New Global Ocean Protection Treaty Endeavor Comes To Naught

New Global Ocean Protection Treaty Endeavor Comes To Naught
The last UN Convention on the Law of the Sea was an agreement signed by the international community in 1982. The agreement focused on creating a specific part of international waters where all countries could legally fish, ship and conduct research.

For the last two weeks, 168 members of the community including the EU came together in New York to pass a new agreement. The talks focused on four main areas:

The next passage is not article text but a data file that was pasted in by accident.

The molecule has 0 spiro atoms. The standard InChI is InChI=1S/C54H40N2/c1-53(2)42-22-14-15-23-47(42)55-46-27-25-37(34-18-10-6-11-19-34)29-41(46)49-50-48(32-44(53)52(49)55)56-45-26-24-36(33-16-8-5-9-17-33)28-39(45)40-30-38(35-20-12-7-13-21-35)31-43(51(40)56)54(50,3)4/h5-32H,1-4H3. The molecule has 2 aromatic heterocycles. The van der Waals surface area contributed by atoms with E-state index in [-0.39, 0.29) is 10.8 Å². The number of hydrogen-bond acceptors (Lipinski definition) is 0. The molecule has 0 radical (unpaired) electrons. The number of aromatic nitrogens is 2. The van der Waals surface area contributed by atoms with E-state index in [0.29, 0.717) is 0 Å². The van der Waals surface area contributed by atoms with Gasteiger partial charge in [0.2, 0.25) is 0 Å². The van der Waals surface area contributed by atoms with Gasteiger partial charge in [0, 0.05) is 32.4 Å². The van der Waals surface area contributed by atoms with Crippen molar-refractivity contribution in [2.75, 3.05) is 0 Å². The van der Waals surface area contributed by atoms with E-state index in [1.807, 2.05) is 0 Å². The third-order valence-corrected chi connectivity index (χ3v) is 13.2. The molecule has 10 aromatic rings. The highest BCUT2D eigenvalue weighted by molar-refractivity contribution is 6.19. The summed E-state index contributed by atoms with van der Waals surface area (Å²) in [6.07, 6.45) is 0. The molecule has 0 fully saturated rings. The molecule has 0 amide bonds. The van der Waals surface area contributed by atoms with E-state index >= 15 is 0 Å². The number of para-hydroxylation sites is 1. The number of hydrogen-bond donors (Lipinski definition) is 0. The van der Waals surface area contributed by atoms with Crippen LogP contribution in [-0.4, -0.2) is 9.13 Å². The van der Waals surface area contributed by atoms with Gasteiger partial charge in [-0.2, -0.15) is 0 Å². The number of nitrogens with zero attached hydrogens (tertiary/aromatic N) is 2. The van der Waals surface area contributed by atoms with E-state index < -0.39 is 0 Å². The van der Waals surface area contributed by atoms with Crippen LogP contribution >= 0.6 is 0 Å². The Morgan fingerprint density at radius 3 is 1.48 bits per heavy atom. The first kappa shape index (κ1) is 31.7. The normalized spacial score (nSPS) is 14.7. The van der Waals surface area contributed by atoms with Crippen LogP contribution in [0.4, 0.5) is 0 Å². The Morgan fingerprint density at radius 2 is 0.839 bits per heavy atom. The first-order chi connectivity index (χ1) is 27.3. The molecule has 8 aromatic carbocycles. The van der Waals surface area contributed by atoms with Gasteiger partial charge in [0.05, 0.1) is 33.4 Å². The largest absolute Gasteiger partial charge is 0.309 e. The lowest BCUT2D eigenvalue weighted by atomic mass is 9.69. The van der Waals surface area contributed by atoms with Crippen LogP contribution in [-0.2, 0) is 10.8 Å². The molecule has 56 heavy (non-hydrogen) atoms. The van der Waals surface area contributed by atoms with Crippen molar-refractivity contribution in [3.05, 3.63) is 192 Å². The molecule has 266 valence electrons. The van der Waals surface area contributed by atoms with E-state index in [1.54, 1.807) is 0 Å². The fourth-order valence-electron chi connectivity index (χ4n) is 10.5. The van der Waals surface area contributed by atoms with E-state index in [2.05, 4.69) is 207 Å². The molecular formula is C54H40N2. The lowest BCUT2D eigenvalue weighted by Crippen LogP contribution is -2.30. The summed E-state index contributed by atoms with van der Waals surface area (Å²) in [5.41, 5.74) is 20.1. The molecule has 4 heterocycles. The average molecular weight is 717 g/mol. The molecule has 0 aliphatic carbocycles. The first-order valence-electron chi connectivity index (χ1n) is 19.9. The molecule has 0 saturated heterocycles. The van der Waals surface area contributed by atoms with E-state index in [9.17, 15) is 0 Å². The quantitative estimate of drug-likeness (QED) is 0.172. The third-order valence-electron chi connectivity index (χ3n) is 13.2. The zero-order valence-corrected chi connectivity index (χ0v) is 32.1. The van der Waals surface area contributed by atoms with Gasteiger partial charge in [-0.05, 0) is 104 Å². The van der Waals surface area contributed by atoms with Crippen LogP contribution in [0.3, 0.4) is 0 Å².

• Establishing marine protected areas

  • Improving environmental impact assessments

  • Providing finance and capacity building to developing countries

  • Sharing of marine genetic resources - biological material from plants and animals in the ocean that can have benefits for society, such as pharmaceuticals, industrial processes and food

This was the fifth attempt to set a new agreement and it has failed.

As per environment campaigners this was a ‘missed opportunity’ and the International Union for the Conservation of Nature (IUCN) issued a statement to the BBC stressing the importance of healthy sea life and how they impact coastal communities, affect biodiversity and the planet in general.